Marcus Davey, PhD, The Center for Fetal Research, Children’s Hospital of Philadelphia
Dr. Davey is a developmental physiologist and senior research investigator at the Center for Fetal Research at Children’s Hospital of Philadelphia, an extension of CHOP’s Center for Fetal Diagnosis & Treatment.
Dr. Davey has been part of a team working on cutting-edge studies aimed at treating a wide variety of genetic disorders before birth. His extensive research has explored the safety and efficacy of fetal therapies with the potential to improve respiratory function and lung development.
He has served as co-inventor on the unique womb-like, fluid-filled envronment to provide prolonged (up to four weeks) physiologic support for extreme prematurity. He is study director of an early feasibility animal trial to evaluate clinical translation of the artificial womb technology.
David T. Teachey, MD, Physician-Scientist, The Cancer Center, Children’s Hospital of Philadelphia
Dr. Teachey is an attending physician and researcher at Children’s Hospital of Philadelphia with expertise in both oncology and hematology, and often treats children who have a problem that has gone unsolved. He takes a “bench-to-bedside” approach, testing and perfecting new therapies including the first U.S. FDA-approved personalized, cellular gene therapy in the lab, and working to bring those therapies to the clinic. His investigation of new targeted therapies has led to a number of clinical trials, where he serves as study chair and performs the correlative biology in his lab. Dr. Teachey was instrumental in observing cytokine release syndrome (CRS) in children undergoing CAR T-cell therapy, and in discovering IL6-directed therapy with tocilizumab to treat potentially severe complications.
He is also is co-leader of a new multidisciplinary team focused on treating patients with immune system disorders and inflammation. This type of team is unique to CHOP and consists of over 40 physicians from over 10 different medical specialties who help diagnose and treat the unsolvable patient.
Matthew D. Bayley, MD, MBA, Chief Strategy Officer, Children’s Hospital of Philadelphia
As the Chief Strategy Officer, Dr. Bayley leads strategic planning and business development efforts, supporting the CEO in developing the strategy to advance CHOP’s mission and manage change in a dynamic healthcare marketplace. He also drives the development of the Global Medicine program, including the Center for Global Pediatric Education and CHOP’s Global Health efforts.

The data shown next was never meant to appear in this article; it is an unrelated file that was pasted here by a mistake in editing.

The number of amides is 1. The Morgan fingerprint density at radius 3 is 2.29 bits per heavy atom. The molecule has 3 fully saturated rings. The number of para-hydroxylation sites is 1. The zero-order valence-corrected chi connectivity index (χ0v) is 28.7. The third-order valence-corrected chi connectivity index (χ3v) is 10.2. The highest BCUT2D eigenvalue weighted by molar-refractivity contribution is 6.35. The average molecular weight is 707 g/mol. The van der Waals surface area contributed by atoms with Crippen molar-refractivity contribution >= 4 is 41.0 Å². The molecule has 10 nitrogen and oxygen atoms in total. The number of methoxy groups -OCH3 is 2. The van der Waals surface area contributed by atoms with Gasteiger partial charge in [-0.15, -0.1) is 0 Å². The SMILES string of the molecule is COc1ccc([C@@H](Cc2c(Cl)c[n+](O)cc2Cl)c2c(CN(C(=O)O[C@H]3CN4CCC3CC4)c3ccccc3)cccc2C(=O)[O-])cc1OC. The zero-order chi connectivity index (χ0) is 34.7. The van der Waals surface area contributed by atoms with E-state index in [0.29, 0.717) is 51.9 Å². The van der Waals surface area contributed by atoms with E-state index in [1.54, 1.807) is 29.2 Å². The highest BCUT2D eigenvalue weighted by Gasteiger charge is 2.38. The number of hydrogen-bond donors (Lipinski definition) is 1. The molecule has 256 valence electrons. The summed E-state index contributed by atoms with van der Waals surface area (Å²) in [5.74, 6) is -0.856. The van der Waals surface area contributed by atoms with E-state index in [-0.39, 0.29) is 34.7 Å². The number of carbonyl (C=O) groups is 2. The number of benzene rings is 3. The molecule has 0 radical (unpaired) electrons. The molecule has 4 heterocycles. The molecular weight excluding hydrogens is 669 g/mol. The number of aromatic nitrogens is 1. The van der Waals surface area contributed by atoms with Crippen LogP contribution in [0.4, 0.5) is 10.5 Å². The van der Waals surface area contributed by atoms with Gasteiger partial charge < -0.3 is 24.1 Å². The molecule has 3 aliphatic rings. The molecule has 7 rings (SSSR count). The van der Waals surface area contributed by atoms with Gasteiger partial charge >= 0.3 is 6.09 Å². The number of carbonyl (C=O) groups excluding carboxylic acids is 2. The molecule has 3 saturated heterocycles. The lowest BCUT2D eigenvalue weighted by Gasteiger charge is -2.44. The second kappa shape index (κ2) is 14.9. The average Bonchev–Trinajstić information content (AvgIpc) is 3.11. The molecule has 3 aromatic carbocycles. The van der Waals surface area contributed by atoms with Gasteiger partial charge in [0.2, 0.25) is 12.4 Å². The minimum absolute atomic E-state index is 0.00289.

Ruth Frey, MSN, CPNP, Executive Director of International Relationships and Programs for Global Medicine, Children’s Hospital of Philadelphia
Ruth Frey’s experience spans a wide range of clinical care settings, from the neonatal and pediatric intensive care units, to program development supporting CHOP global initiatives. She is responsible for new business and market development efforts, and working closely in managing and maintaining key strategic relationships. Frey sits on the Advisory Committee of the US Cooperative for International Patient Programs.
REPORTERS: For video and still photographs of the artificial womb and CAR T-cell therapy, please contact Amy Burkholder, BurkholdAS@email.CHOP.edu, or 215-284-6177 on site at Arab Health or Joey McCool Ryan, firstname.lastname@example.org, or 267-426-6070, at Children’s Hospital of Philadelphia.
Arabic translation can be provided by Dr. Hassan El Banna, MD, Director, International Strategy and Business Development for Global Medicine at Children’s Hospital of Philadelphia.
*Kymriah® is a registered trademark of Novartis.
About Children’s Hospital of Philadelphia: Children’s Hospital of Philadelphia was founded in 1855 as the nation’s first pediatric hospital. Through its long-standing commitment to providing exceptional patient care, training new generations of pediatric healthcare professionals, and pioneering major research initiatives, Children’s Hospital has fostered many discoveries that have benefited children worldwide. Its pediatric research program is among the largest in the country. In addition, its unique family-centered care and public service programs have brought the 546-bed hospital recognition as a leading advocate for children and adolescents. For more information, visit http://www.chop.edu.